Every year, the month of February is designated as Heart Month. The goal of Heart Month is to raise awareness about heart disease and the controllable risk factors behind it. Heart disease remains the leading cause of death for both men and women in Michigan. Across the state, 27% of the deaths in 2010 were due to cardiac-related diseases. Despite a higher percentage of adults with health insurance and a greater number of people who exercise regularly, Michigan ranks as the state with 10th highest heart disease death rate in the country. Smoking and obesity rates are both higher than the national averages and likely contribute to these frightening statistics.
With that in mind, we have assembled a list of things you can do to decrease your risk for heart disease.
Heart Health Plan for Adults in Michigan
Decreasing your risk for developing most types of cardiovascular diseases means adopting a heart healthy lifestyle. Here are nine tips for getting started:
- Start Small: One reason New Year’s resolutions to lose weight and exercise fail more often than they succeed is people try to change everything in their life all at once. Instead, focus on making smaller changes over a longer period of time. For example, start by giving up soda. Then two weeks later add walking three times a week to your schedule. Continue making healthy improvements every few weeks. You will be more likely to stick with your goals when you slowly but consistently make changes.
- Schedule a Physical Exam: If you don’t already do so, make a habit of scheduling a yearly physical with your primary care physician. Medicare will pay for one Wellness Visit each year, and so will most insurance companies. The appointment gives your physician the time they need to check your blood pressure, cholesterol and evaluate you for other risk factors.
- Eat Your Veggies. Your fruits, too. The advice from most health professionals is that adults should consume five to eight servings each day. The Centers for Disease Control and Prevention (CDC) developed a helpful tool you can use to determine just how many fruits and vegetables you should eat. The Nutrition for Everyone calculator uses your age and activity level to make their recommendation.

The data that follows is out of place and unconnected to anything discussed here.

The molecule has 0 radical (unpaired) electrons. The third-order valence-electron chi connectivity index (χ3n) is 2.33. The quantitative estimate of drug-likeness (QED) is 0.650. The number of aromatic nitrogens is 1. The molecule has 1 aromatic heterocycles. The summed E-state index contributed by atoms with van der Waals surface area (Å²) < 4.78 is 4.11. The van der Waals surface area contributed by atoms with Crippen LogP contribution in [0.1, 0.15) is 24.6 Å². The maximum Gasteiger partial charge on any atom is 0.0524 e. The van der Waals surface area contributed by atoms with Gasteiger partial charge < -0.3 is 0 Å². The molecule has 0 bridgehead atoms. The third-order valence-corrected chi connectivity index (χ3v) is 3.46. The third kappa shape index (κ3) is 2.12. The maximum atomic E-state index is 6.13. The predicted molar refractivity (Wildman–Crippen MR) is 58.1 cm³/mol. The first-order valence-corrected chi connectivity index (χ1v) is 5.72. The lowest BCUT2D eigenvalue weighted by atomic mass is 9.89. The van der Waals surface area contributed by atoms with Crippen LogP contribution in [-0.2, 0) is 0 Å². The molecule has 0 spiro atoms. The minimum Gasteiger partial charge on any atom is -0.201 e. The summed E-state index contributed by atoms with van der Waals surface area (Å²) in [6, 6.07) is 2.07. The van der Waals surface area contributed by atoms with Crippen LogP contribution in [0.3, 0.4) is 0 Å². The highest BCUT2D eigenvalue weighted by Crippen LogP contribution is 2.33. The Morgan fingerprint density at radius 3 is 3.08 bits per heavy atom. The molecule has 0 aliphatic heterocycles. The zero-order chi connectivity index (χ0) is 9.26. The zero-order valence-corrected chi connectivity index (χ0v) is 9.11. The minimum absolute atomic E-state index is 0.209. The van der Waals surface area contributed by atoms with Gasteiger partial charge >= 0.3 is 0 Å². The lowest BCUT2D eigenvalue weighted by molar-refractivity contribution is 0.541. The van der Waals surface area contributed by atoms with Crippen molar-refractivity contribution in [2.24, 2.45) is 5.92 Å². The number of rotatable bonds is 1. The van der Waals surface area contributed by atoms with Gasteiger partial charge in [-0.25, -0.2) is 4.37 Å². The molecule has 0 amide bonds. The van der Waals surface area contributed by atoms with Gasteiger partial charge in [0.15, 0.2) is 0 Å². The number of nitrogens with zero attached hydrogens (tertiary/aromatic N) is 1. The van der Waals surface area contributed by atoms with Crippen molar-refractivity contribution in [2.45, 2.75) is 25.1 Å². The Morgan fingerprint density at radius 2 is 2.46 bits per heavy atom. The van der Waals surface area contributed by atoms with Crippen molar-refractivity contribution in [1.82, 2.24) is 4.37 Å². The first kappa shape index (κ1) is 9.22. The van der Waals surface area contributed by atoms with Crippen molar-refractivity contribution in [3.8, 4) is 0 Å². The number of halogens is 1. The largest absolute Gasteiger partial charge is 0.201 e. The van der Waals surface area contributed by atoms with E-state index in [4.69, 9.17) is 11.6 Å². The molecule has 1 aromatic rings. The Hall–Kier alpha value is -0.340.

- Exercise: Set a goal of getting thirty minutes of exercise each day. It might help make it easier to reach that goal if you break exercise down in to two fifteen-minute workouts each day. Maybe ride your stationary exercise bike for fifteen minutes in the morning and then take a brisk fifteen minute walk in the evening. As is true with any new form of exercise, talk with your primary care physician before beginning.
- Pump Iron: Another important part of staying fit and preventing heart disease is to keep your muscles strong and healthy. The Go4Life initiative from the National Institutes of Health has videos and guides that can show you how to work strength training in to your weekly fitness program.
- Stop Smoking: It is one of the leading causes of preventable deaths in the United States including those from heart disease. gov was developed by the U.S. Department of Health and Human Services. The site contains a variety of free tools and resources to help you kick the habit.
- Reduce Sodium Intake: Salt and sodium contribute to high blood pressure and cardiovascular disease. Reducing your intake can help you cut your odds for heart disease. The CDC has a free publication Sodium Reduction Tips that can help you learn how to do that.
- Limit Alcohol Consumption: Alcohol can lead to an increase in blood pressure. The empty calories can also lead to malnutrition and weight gain.
- Develop Stress Management Skills: Stress contributes to high blood pressure and hypertension. Finding ways to better management it is an important part of living a healthy life. Hobbies such as yoga, swimming and gardening can all help. Meditating for even ten to fifteen minutes a day can teach you better breathing techniques that are proven to lower blood pressure and decrease heart rate.
To learn more about heart health, sign up to follow the Million Hearts Initiative. You will receive messages and tips all year long to help you maintain a healthy lifestyle and decrease your risk for heart disease.